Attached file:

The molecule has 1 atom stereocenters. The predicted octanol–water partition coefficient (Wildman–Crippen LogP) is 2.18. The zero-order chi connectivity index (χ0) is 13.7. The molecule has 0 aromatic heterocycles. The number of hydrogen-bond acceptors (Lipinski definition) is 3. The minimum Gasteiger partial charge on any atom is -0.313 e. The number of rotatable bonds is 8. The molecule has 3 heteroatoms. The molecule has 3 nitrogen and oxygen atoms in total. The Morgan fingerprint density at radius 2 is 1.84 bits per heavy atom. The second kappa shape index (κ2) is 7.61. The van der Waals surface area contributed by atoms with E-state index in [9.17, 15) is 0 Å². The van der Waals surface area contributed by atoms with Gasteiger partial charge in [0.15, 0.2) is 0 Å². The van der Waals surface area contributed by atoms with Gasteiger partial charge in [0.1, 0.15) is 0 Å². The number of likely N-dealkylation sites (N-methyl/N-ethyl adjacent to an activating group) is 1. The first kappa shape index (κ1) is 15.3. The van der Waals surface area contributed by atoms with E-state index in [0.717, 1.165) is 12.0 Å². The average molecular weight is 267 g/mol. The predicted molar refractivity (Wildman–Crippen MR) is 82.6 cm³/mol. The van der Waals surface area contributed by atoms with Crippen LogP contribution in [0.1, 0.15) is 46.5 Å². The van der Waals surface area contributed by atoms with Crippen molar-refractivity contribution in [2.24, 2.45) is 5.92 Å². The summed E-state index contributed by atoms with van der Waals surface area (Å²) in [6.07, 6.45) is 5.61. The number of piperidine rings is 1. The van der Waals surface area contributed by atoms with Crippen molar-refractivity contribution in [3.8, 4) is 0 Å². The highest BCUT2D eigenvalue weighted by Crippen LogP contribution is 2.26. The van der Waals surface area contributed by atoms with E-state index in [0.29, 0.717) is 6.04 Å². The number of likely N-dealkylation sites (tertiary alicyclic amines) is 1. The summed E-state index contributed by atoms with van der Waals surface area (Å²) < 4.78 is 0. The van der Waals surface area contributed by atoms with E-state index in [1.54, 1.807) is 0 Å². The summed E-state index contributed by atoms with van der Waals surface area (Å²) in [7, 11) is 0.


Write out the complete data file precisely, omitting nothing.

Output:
The molecule has 1 atom stereocenters. The predicted octanol–water partition coefficient (Wildman–Crippen LogP) is 2.18. The zero-order chi connectivity index (χ0) is 13.7. The molecule has 0 aromatic heterocycles. The number of hydrogen-bond acceptors (Lipinski definition) is 3. The minimum Gasteiger partial charge on any atom is -0.313 e. The number of rotatable bonds is 8. The molecule has 3 heteroatoms. The molecule has 3 nitrogen and oxygen atoms in total. The Morgan fingerprint density at radius 2 is 1.84 bits per heavy atom. The second kappa shape index (κ2) is 7.61. The van der Waals surface area contributed by atoms with E-state index in [9.17, 15) is 0 Å². The van der Waals surface area contributed by atoms with Gasteiger partial charge in [0.15, 0.2) is 0 Å². The van der Waals surface area contributed by atoms with Gasteiger partial charge in [0.1, 0.15) is 0 Å². The number of likely N-dealkylation sites (N-methyl/N-ethyl adjacent to an activating group) is 1. The first kappa shape index (κ1) is 15.3. The van der Waals surface area contributed by atoms with E-state index in [0.717, 1.165) is 12.0 Å². The average molecular weight is 267 g/mol. The predicted molar refractivity (Wildman–Crippen MR) is 82.6 cm³/mol. The van der Waals surface area contributed by atoms with Crippen LogP contribution in [0.1, 0.15) is 46.5 Å². The van der Waals surface area contributed by atoms with Crippen molar-refractivity contribution in [2.24, 2.45) is 5.92 Å². The summed E-state index contributed by atoms with van der Waals surface area (Å²) in [6.07, 6.45) is 5.61. The number of piperidine rings is 1. The van der Waals surface area contributed by atoms with Crippen molar-refractivity contribution in [3.8, 4) is 0 Å². The highest BCUT2D eigenvalue weighted by Crippen LogP contribution is 2.26. The van der Waals surface area contributed by atoms with E-state index in [0.29, 0.717) is 6.04 Å². The number of likely N-dealkylation sites (tertiary alicyclic amines) is 1. The summed E-state index contributed by atoms with van der Waals surface area (Å²) < 4.78 is 0. The van der Waals surface area contributed by atoms with E-state index in [1.54, 1.807) is 0 Å². The summed E-state index contributed by atoms with van der Waals surface area (Å²) in [7, 11) is 0.